“Earlier this year, technology observer Clay Shirky argued that “complex societies collapse because, when some stress comes, those societies have become too inflexible to respond.” Societies like the Romans and the lowland Mayans fell because further reductions became too uncomfortable for those in power. “Collapse is simply the last remaining method of simplification,” writes Shirky. After disintegration, he explains further, the members of a society disperse, experimenting with new ways of doing things. “When the ecosystem stops rewarding complexity,” he writes, “it is the people who figure out how to work simply in the present, rather than the people who mastered the complexities of the past, who get to say what happens in the future.”
This quote comes from the Fast Company article “The Future of Advertising“, by Danielle Sacks. The world of business is changing. It’s time to embrace the small and nimble organization.
Found this on reddit earlier today:
If you’ve ever worked for a boss who reacts before getting the facts and thinking things through, you will love this!
A large corporation, feeling it was time for a shakeup, hired a new CEO.
The new boss was determined to rid the company of all slackers.
On a tour of the facilities, the CEO noticed a guy leaning against a wall.
The room was full of workers and he wanted to let them know he meant business.
He asked the guy, “How much money do you make a week?”
A little surprised, the young man looked at him and said, “I make $400 a week. Why?”
The CEO said, “Wait right here.”
He walked back to his office, came back in two minutes, and handed the guy $1,600 in cash and said, “Here’s four weeks’ pay. Now GET OUT and don’t come back.”
Feeling pretty good about himself, the CEO looked around the room and asked, “Does anyone want to tell me what that goof-ball did here?”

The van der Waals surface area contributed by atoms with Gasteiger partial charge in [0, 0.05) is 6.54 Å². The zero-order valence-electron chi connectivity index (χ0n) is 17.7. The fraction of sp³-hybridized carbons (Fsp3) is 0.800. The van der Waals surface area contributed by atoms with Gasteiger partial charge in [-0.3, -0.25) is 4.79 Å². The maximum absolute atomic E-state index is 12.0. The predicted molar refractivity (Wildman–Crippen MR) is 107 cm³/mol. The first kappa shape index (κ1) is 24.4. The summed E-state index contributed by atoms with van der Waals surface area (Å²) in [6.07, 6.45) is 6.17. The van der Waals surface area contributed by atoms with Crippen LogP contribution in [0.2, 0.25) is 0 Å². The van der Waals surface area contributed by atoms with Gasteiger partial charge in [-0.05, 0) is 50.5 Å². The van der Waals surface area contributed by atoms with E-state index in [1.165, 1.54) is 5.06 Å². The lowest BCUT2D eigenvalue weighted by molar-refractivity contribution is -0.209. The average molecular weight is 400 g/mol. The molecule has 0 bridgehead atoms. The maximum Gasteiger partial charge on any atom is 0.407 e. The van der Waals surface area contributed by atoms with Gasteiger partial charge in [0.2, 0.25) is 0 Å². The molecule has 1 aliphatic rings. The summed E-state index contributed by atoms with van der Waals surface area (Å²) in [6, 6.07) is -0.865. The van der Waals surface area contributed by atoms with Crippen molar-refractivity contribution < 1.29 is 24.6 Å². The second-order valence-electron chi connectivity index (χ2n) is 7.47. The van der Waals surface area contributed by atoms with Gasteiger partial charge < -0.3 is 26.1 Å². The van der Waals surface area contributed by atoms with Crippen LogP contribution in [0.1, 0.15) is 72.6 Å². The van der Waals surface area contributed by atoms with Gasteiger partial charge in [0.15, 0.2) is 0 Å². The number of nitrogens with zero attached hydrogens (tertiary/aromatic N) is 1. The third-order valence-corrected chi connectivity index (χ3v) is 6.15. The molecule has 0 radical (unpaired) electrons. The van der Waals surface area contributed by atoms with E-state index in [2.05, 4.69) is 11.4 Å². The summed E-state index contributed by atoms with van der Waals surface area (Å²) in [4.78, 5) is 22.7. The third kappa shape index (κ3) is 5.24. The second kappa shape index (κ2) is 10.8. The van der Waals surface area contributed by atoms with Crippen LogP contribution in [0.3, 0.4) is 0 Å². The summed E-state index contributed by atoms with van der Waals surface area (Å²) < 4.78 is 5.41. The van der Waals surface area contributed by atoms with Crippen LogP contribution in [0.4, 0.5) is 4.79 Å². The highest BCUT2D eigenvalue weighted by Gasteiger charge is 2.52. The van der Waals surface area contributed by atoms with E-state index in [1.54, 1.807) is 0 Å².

From across the room a voice said, “Pizza delivery guy from Domino’s.”
Earlier today I was linked to a post on the blog of Bronnie Ware, who worked with patients on their death bed in palliative care for many years. The post sums up some of the most common responses people had when questioned about any regrets they had or what they would have done differently in their lives. Below is the list in it’s entirety.
1. I wish I’d had the courage to live a life true to myself, not the life others expected of me.
This was the most common regret of all. When people realise that their life is almost over and look back clearly on it, it is easy to see how many dreams have gone unfulfilled. Most people had not honoured even a half of their dreams and had to die knowing that it was due to choices they had made, or not made.
It is very important to try and honour at least some of your dreams along the way. From the moment that you lose your health, it is too late. Health brings a freedom very few realise, until they no longer have it.
2. I wish I didn’t work so hard.